Smart Solutions

Green Railways

Rehabilitating former railway infrastructure to create a network of hiking and cycling trails.

Implemented inValmiera

Country : Latvia

What’s the solution?

The green railways initiative renovates and adapts disused railway lines to make them usable by the general public as hiking and cycling routes.

This includes work to ensure that the ground is clear of obstacles, including physical objects (e.g. leftover railway infrastructure) or overgrowing vegetation to ensure it is passable by people walking, cycling or – in winter – cross-country skiing.

It also involves the installation of wooden bridges and railings, as well as route markings along the path to make the former tracks suitable and safe for non-motorised traffic of different kinds.

The basic infrastructure of the routes is complemented by the creation of recreation areas and installation of rest benches and improvement of former railway infrastructure facilities along the path to provide areas to rest and enjoy. The solution also includes the installation of pedestrian and bicycle meters, which count the number of railway visitors.

What makes it smart?

The solution is smart because

  • The solution was implemented in cooperation with several municipalities and organisations;
  • The solution was implemented using the former railway line infrastructure in Vidzeme region and Southern Estonia;
  • The solution can be used all year round (regardless of the season).

How is the solution implemented?

  • Identify the suitable stretch of abandoned railway line to be restored.
  • Engage local authorities and relevant NGOs with the idea of a ‘green railway’ for use by walkers and cyclists.
  • Map the total length of the railway and engage local authorities and partners in other municipalities and – potentially – in other countries where relevant.
  • Search for funding support to restore the railways.
  • Use the local authorities and NGOs to mobilise as many volunteers as possible to help with the physical interventions.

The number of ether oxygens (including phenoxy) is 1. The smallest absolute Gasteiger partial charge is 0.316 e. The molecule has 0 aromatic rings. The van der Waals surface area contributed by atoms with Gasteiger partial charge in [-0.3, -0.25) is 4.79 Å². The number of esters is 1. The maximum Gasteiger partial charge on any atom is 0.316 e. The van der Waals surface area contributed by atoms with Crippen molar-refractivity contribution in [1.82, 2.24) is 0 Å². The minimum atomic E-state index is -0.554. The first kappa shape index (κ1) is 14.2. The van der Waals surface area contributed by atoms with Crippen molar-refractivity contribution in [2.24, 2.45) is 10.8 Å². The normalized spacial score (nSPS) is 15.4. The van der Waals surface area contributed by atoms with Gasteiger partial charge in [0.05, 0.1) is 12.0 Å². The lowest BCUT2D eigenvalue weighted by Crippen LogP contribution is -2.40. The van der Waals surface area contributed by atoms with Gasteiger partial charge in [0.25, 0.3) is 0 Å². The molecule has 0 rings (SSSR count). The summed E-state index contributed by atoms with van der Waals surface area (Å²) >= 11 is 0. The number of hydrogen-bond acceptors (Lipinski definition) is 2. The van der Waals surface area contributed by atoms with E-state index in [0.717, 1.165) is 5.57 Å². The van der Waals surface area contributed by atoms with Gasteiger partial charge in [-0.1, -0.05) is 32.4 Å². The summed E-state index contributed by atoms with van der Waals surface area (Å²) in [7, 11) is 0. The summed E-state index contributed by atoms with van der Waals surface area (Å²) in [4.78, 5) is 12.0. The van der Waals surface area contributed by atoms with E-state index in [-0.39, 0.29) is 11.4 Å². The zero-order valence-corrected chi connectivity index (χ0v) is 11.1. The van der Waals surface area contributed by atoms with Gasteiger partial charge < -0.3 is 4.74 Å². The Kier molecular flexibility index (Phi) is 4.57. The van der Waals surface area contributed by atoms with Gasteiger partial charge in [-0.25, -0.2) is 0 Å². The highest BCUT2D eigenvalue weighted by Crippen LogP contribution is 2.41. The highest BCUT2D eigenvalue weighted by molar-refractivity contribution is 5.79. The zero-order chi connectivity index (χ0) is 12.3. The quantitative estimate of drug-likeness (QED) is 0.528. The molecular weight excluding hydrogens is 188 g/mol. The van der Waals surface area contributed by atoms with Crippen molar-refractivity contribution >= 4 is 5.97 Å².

• Contract professional builders for the installation of necessary bridges, railings and signs.

In what local context has it been applied?

The municipality of Valmiera covers an area of nearly 3 000 square kilometres in the northwestern part of the Vidzeme region in northern Latvia, on the border with Estonia. The municipal capital is 107 km from the capital city Riga.

Historically, the economic development of the settlement was facilitated by its location on the trade routes of Pskov and Terbata-Novgorod and in the 14th-16th centuries Valmiera was part of the Hanseatic League.

The railway line Ainaži—Valmiera—Smiltene was a 114 km long 750 mm narrow-gauge railway line that connected the port of Ainaži with Valmiera station and continued to Smiltene. It was originally used in particular to transport freight including firewood, stones, coal, artificial manure, butter and potatoes. In 1928, there was built a special motorcar for passenger transportation. However, many railway facilities were damaged in the second world war and afterwards, the range of transported goods narrowed and passengers increasingly used bus services.

From 1970 to 2000, the railway line was gradually eliminated in stages as it was taken over by a foreign company which did not find the rail operations profitable. The Valmiera-Smiltene section of rail was closed in 1970, the Ainaži-Pāle section in 1977, the Staicele-Pāle-Puikule section and the Dauguli-Valmiera section in 1979 and the last section Puikule-Dauguli was closed in 2000, when it stopped being used by the Zilākalnas peat factory. The rails and metal bridges were dismantled and removed for scrap metal

Despite its abandonment, there is still a generation living in the area that experienced a time when the narrow-gauge railway was running in the local area and they have memories and sadness at the same time,

Most of the railway embankment had become privately owned and, in many places, the railway line had started to become overgrown with vegetation.

Who was behind the implementation?

  • Vidzeme Tourism Association